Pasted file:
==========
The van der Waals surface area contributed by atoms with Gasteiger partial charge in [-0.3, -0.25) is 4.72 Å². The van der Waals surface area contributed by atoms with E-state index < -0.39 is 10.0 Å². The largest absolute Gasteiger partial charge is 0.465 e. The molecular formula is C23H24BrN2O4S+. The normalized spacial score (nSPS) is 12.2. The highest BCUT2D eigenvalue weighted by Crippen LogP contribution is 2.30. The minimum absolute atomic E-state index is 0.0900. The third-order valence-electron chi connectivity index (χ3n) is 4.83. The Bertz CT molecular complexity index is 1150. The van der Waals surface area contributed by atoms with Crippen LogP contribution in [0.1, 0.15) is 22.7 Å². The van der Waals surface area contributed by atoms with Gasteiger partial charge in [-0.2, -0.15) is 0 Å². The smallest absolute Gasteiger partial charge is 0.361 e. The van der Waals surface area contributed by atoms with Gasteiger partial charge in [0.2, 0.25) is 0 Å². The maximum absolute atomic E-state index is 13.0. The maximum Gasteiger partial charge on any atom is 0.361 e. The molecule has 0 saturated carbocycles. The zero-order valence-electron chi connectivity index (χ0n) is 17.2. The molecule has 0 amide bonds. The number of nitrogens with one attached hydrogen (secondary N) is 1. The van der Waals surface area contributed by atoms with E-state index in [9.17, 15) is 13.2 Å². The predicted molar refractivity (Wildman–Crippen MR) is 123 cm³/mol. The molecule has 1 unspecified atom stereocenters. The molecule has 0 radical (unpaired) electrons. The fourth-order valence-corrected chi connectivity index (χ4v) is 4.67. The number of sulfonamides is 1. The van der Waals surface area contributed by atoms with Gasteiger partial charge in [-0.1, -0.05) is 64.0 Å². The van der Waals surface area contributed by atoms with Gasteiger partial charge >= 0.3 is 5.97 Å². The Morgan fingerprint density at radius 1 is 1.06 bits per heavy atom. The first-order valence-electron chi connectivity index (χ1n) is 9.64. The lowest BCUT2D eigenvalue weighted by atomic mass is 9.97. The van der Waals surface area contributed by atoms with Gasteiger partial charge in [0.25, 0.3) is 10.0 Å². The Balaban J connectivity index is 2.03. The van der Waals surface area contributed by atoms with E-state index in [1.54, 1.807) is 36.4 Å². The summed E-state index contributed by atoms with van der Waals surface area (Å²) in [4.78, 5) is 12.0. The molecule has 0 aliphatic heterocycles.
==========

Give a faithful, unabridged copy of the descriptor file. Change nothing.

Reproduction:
The van der Waals surface area contributed by atoms with Gasteiger partial charge in [-0.3, -0.25) is 4.72 Å². The van der Waals surface area contributed by atoms with E-state index < -0.39 is 10.0 Å². The largest absolute Gasteiger partial charge is 0.465 e. The molecular formula is C23H24BrN2O4S+. The normalized spacial score (nSPS) is 12.2. The highest BCUT2D eigenvalue weighted by Crippen LogP contribution is 2.30. The minimum absolute atomic E-state index is 0.0900. The third-order valence-electron chi connectivity index (χ3n) is 4.83. The Bertz CT molecular complexity index is 1150. The van der Waals surface area contributed by atoms with Crippen LogP contribution in [0.1, 0.15) is 22.7 Å². The van der Waals surface area contributed by atoms with Gasteiger partial charge in [-0.2, -0.15) is 0 Å². The smallest absolute Gasteiger partial charge is 0.361 e. The van der Waals surface area contributed by atoms with Gasteiger partial charge in [0.2, 0.25) is 0 Å². The maximum absolute atomic E-state index is 13.0. The maximum Gasteiger partial charge on any atom is 0.361 e. The molecule has 0 saturated carbocycles. The zero-order valence-electron chi connectivity index (χ0n) is 17.2. The molecule has 0 amide bonds. The number of nitrogens with one attached hydrogen (secondary N) is 1. The van der Waals surface area contributed by atoms with E-state index in [9.17, 15) is 13.2 Å². The predicted molar refractivity (Wildman–Crippen MR) is 123 cm³/mol. The molecule has 1 unspecified atom stereocenters. The molecule has 0 radical (unpaired) electrons. The fourth-order valence-corrected chi connectivity index (χ4v) is 4.67. The number of sulfonamides is 1. The van der Waals surface area contributed by atoms with Gasteiger partial charge in [-0.1, -0.05) is 64.0 Å². The van der Waals surface area contributed by atoms with Gasteiger partial charge >= 0.3 is 5.97 Å². The Morgan fingerprint density at radius 1 is 1.06 bits per heavy atom. The first-order valence-electron chi connectivity index (χ1n) is 9.64. The lowest BCUT2D eigenvalue weighted by atomic mass is 9.97. The van der Waals surface area contributed by atoms with Gasteiger partial charge in [0.25, 0.3) is 10.0 Å². The Balaban J connectivity index is 2.03. The van der Waals surface area contributed by atoms with E-state index in [1.54, 1.807) is 36.4 Å². The summed E-state index contributed by atoms with van der Waals surface area (Å²) in [4.78, 5) is 12.0. The molecule has 0 aliphatic heterocycles.